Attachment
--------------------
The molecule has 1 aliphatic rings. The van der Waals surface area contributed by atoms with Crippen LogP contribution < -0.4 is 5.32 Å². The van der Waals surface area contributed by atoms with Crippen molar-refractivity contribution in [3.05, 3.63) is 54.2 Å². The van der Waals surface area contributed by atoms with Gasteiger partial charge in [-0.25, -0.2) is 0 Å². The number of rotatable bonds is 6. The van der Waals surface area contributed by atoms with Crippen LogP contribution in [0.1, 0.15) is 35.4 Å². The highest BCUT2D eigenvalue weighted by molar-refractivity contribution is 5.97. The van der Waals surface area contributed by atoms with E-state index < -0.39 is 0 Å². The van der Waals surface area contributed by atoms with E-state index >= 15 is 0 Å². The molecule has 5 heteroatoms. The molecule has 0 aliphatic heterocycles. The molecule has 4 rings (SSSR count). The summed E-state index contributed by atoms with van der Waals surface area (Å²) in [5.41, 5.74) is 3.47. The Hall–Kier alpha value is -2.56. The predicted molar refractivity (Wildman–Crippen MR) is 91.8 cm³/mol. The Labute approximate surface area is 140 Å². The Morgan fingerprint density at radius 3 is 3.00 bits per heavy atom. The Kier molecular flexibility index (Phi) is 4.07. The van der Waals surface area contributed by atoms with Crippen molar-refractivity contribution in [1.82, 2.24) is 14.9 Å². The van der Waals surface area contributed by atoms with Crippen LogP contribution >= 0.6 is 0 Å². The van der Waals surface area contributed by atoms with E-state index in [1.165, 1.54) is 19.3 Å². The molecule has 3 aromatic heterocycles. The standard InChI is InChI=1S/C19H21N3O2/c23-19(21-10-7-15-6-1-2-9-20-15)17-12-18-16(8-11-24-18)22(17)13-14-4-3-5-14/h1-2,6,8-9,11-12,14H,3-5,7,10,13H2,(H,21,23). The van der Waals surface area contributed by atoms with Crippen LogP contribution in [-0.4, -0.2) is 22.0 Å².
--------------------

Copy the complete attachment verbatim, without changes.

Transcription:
The molecule has 1 aliphatic rings. The van der Waals surface area contributed by atoms with Crippen LogP contribution < -0.4 is 5.32 Å². The van der Waals surface area contributed by atoms with Crippen molar-refractivity contribution in [3.05, 3.63) is 54.2 Å². The van der Waals surface area contributed by atoms with Gasteiger partial charge in [-0.25, -0.2) is 0 Å². The number of rotatable bonds is 6. The van der Waals surface area contributed by atoms with Crippen LogP contribution in [0.1, 0.15) is 35.4 Å². The highest BCUT2D eigenvalue weighted by molar-refractivity contribution is 5.97. The van der Waals surface area contributed by atoms with E-state index < -0.39 is 0 Å². The van der Waals surface area contributed by atoms with E-state index >= 15 is 0 Å². The molecule has 5 heteroatoms. The molecule has 0 aliphatic heterocycles. The molecule has 4 rings (SSSR count). The summed E-state index contributed by atoms with van der Waals surface area (Å²) in [5.41, 5.74) is 3.47. The Hall–Kier alpha value is -2.56. The predicted molar refractivity (Wildman–Crippen MR) is 91.8 cm³/mol. The Labute approximate surface area is 140 Å². The Morgan fingerprint density at radius 3 is 3.00 bits per heavy atom. The Kier molecular flexibility index (Phi) is 4.07. The van der Waals surface area contributed by atoms with Crippen molar-refractivity contribution in [1.82, 2.24) is 14.9 Å². The van der Waals surface area contributed by atoms with Crippen LogP contribution >= 0.6 is 0 Å². The van der Waals surface area contributed by atoms with E-state index in [1.165, 1.54) is 19.3 Å². The molecule has 3 aromatic heterocycles. The standard InChI is InChI=1S/C19H21N3O2/c23-19(21-10-7-15-6-1-2-9-20-15)17-12-18-16(8-11-24-18)22(17)13-14-4-3-5-14/h1-2,6,8-9,11-12,14H,3-5,7,10,13H2,(H,21,23). The van der Waals surface area contributed by atoms with Crippen LogP contribution in [-0.4, -0.2) is 22.0 Å².